When Megyn Kelly called Donald Trump out for insulting women during a GOP debate, he brought Rosie O'Donnell into the conversation. It was at that moment that O'Donnell decided she was going to challenge him until he hopefully lost the election. Then, when he ended up winning the presidency, she had to find another way to channel her frustration. So, Rosie O'Donnell started painting portraits of Trump on canvas, and she even sells the digital prints of these portraits on Etsy.
What started as doodles of Trump on her iPhone has since become a series of portraits designed to insult the president. Some of most recent digital portraits include "Lunatic Trump," "The Moron," and a painting of Trump captioned with the world "criminal." All of the paintings depict Trump with an entirely red face; other captions include "fake," "treason," and "doomed."
The acrylics of Trump that O'Donnell paints on canvas are not available for sale, but the digital images she creates with her stylus and iPad Pro are. Each print in O'Donnell's Etsy store is available for less than $200. The second batch of artwork O'Donnell posted to her store last month sold out within three hours, and she has promised to match every dollar in order to make donations to "anti-Trump candidates and causes."
O'Donnell indicated on Etsy that the first batch of her prints made $1,200, and pledged to send a check for $2,500 to anti-gun violence organization Everytown for Gun Safety. Other organizations to which O'Donnell has pledged to send the proceeds from her prints include Planned Parenthood, gun control groups resisting the NRA, and LGBTQ organizations — in other words, "501-C3’s that [Trump] hates."
Although O'Donnell has been vocal in her opposition to the Trump administration, she told The Daily Beast that she initially started making these portraits as a coping mechanism for her OCD and anxiety — and not as a way to make money. Nonetheless, O'Donnell has been relentless in her criticism of Trump, both online and off, and this criticism predates his presidency by a decade.
In 2006, when O'Donnell was a co-host of The View, Trump threatened to sue her after she criticized him on-air. At the time, O'Donnell described Trump as a "snake-oil salesman on Little House on the Prairie," denounced his extramarital affairs, and went so far as to suggest that he was bankrupt. In the years since then, Trump has described O'Donnell as "a true loser," "crude," "obnoxious," "dumb," and "rude," and has leveled a number of other insults against her.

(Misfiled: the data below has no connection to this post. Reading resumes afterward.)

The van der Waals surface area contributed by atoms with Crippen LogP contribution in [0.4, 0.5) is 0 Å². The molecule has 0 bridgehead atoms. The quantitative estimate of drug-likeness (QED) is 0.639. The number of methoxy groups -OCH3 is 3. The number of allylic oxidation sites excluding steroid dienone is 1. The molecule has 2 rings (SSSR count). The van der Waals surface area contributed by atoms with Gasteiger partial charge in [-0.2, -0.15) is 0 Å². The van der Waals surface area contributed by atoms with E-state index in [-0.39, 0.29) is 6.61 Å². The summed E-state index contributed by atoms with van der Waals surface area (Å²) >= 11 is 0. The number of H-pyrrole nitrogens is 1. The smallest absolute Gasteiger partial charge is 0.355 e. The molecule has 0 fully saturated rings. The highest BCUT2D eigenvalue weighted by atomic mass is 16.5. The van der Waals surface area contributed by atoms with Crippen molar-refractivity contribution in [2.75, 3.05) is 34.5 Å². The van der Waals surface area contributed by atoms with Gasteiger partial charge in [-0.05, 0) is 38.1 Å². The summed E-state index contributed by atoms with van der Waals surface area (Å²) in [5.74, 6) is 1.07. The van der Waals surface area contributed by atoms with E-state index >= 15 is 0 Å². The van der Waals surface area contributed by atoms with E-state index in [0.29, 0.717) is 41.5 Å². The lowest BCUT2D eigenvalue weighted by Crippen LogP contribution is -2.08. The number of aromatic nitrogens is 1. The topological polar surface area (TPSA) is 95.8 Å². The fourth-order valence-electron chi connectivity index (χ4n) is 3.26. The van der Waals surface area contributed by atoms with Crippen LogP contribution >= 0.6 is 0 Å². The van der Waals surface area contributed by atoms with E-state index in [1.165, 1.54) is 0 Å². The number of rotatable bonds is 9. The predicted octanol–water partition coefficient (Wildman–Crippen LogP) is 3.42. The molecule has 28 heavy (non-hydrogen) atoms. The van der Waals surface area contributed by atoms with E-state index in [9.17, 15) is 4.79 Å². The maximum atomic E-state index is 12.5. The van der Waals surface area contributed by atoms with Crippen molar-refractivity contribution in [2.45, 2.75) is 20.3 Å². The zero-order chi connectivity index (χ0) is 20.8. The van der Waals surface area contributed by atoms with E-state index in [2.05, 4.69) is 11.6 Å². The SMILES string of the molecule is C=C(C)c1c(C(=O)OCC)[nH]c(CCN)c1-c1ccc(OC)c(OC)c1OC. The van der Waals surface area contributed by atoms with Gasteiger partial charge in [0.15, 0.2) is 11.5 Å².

O'Donnell, meanwhile, protested Trump outside the White House last February, and has accused the president of "treason." She has also accused Trump of being a "child rapist," tweeted a game that allowed social media users to push Trump off a cliff repeatedly, and has frequently referred to him as a "sexual predator." (Trump has been accused of sexual assault by multiple women, but he denies the allegations.)
That isn't even the full extent of O'Donnell's resistance efforts. In an interview with The Daily Beast, O'Donnell said that she attempted to "offer herself to the Clinton campaign," on the basis that she had a "decade of experience" going head to head with Trump. Hillary Clinton's campaign reportedly did not act on O'Donnell's offer, leading her to seek another avenue to cope with Trump's election. This is what led her down the path to painting acrylics of the now-president.
O'Donnell said she would only produce these prints of Trump until he is no longer president — whether the end of his presidency comes about through impeachment, resignation, or a loss in his likely campaign for a second term in 2020.
"Til [sic] Trump is out I will keep making these," O'Donnell wrote on Etsy.